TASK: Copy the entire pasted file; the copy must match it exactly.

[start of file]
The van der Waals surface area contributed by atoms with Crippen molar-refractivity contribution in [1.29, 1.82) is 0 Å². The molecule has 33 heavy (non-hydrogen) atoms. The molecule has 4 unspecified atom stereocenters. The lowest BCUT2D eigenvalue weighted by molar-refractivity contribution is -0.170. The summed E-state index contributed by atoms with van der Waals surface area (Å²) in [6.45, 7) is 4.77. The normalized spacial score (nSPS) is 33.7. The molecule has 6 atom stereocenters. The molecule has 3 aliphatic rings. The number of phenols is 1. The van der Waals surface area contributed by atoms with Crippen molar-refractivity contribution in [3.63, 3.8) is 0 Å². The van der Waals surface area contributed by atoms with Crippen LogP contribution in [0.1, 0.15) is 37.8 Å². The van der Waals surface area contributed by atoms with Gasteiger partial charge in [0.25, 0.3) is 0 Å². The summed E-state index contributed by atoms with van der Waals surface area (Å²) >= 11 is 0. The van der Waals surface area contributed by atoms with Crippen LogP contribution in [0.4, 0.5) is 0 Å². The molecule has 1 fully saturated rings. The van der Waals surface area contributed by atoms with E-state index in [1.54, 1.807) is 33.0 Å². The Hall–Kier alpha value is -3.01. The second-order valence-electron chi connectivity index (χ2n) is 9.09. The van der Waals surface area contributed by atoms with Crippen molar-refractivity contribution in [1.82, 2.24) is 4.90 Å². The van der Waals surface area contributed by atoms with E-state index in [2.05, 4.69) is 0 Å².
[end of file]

The van der Waals surface area contributed by atoms with Crippen molar-refractivity contribution in [1.29, 1.82) is 0 Å². The molecule has 33 heavy (non-hydrogen) atoms. The molecule has 4 unspecified atom stereocenters. The lowest BCUT2D eigenvalue weighted by molar-refractivity contribution is -0.170. The summed E-state index contributed by atoms with van der Waals surface area (Å²) in [6.45, 7) is 4.77. The normalized spacial score (nSPS) is 33.7. The molecule has 6 atom stereocenters. The molecule has 3 aliphatic rings. The number of phenols is 1. The van der Waals surface area contributed by atoms with Crippen molar-refractivity contribution in [3.63, 3.8) is 0 Å². The van der Waals surface area contributed by atoms with Crippen LogP contribution in [0.1, 0.15) is 37.8 Å². The van der Waals surface area contributed by atoms with Gasteiger partial charge in [0.25, 0.3) is 0 Å². The summed E-state index contributed by atoms with van der Waals surface area (Å²) >= 11 is 0. The van der Waals surface area contributed by atoms with Crippen LogP contribution in [0.4, 0.5) is 0 Å². The molecule has 1 fully saturated rings. The van der Waals surface area contributed by atoms with E-state index in [1.54, 1.807) is 33.0 Å². The Hall–Kier alpha value is -3.01. The second-order valence-electron chi connectivity index (χ2n) is 9.09. The van der Waals surface area contributed by atoms with Crippen molar-refractivity contribution in [1.82, 2.24) is 4.90 Å². The van der Waals surface area contributed by atoms with E-state index in [2.05, 4.69) is 0 Å².